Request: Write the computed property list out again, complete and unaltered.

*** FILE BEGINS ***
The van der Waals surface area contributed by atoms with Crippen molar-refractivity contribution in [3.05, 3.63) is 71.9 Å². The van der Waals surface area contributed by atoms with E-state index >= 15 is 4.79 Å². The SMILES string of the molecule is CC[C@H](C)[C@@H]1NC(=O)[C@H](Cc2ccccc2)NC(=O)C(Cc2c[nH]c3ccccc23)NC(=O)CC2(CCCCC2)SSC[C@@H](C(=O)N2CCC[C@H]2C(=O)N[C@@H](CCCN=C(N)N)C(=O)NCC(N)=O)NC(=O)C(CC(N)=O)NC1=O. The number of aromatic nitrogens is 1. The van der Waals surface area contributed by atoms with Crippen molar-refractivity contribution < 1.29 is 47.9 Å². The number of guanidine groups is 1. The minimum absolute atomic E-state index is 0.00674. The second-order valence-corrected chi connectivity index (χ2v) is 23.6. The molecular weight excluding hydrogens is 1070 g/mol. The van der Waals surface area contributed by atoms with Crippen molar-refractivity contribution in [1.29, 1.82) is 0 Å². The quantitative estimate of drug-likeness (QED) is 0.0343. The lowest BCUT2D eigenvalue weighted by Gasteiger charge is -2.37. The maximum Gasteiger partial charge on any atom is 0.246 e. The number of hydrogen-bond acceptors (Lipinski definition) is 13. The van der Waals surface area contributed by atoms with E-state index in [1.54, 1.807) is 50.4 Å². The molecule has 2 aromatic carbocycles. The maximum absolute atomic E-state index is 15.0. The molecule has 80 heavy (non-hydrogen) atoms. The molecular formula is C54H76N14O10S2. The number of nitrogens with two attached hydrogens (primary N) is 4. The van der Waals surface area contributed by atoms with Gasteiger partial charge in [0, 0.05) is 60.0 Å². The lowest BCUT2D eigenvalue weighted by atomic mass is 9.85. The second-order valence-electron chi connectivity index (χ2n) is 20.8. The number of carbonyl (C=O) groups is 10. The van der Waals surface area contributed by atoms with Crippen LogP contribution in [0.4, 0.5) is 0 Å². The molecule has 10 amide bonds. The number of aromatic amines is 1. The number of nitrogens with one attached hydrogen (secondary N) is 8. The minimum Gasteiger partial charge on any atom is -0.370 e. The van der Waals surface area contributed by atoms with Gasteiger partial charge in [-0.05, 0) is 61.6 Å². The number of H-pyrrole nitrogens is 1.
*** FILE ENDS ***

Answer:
The van der Waals surface area contributed by atoms with Crippen molar-refractivity contribution in [3.05, 3.63) is 71.9 Å². The van der Waals surface area contributed by atoms with E-state index >= 15 is 4.79 Å². The SMILES string of the molecule is CC[C@H](C)[C@@H]1NC(=O)[C@H](Cc2ccccc2)NC(=O)C(Cc2c[nH]c3ccccc23)NC(=O)CC2(CCCCC2)SSC[C@@H](C(=O)N2CCC[C@H]2C(=O)N[C@@H](CCCN=C(N)N)C(=O)NCC(N)=O)NC(=O)C(CC(N)=O)NC1=O. The number of aromatic nitrogens is 1. The van der Waals surface area contributed by atoms with Crippen molar-refractivity contribution < 1.29 is 47.9 Å². The number of guanidine groups is 1. The minimum absolute atomic E-state index is 0.00674. The second-order valence-corrected chi connectivity index (χ2v) is 23.6. The molecular weight excluding hydrogens is 1070 g/mol. The van der Waals surface area contributed by atoms with Crippen molar-refractivity contribution in [1.29, 1.82) is 0 Å². The quantitative estimate of drug-likeness (QED) is 0.0343. The lowest BCUT2D eigenvalue weighted by Gasteiger charge is -2.37. The maximum Gasteiger partial charge on any atom is 0.246 e. The number of hydrogen-bond acceptors (Lipinski definition) is 13. The van der Waals surface area contributed by atoms with E-state index in [1.54, 1.807) is 50.4 Å². The molecule has 2 aromatic carbocycles. The maximum absolute atomic E-state index is 15.0. The molecule has 80 heavy (non-hydrogen) atoms. The molecular formula is C54H76N14O10S2. The number of nitrogens with two attached hydrogens (primary N) is 4. The van der Waals surface area contributed by atoms with Gasteiger partial charge in [0, 0.05) is 60.0 Å². The lowest BCUT2D eigenvalue weighted by atomic mass is 9.85. The second-order valence-electron chi connectivity index (χ2n) is 20.8. The number of carbonyl (C=O) groups is 10. The van der Waals surface area contributed by atoms with Crippen LogP contribution in [0.4, 0.5) is 0 Å². The molecule has 10 amide bonds. The number of aromatic amines is 1. The number of nitrogens with one attached hydrogen (secondary N) is 8. The minimum Gasteiger partial charge on any atom is -0.370 e. The van der Waals surface area contributed by atoms with Gasteiger partial charge in [-0.05, 0) is 61.6 Å². The number of H-pyrrole nitrogens is 1.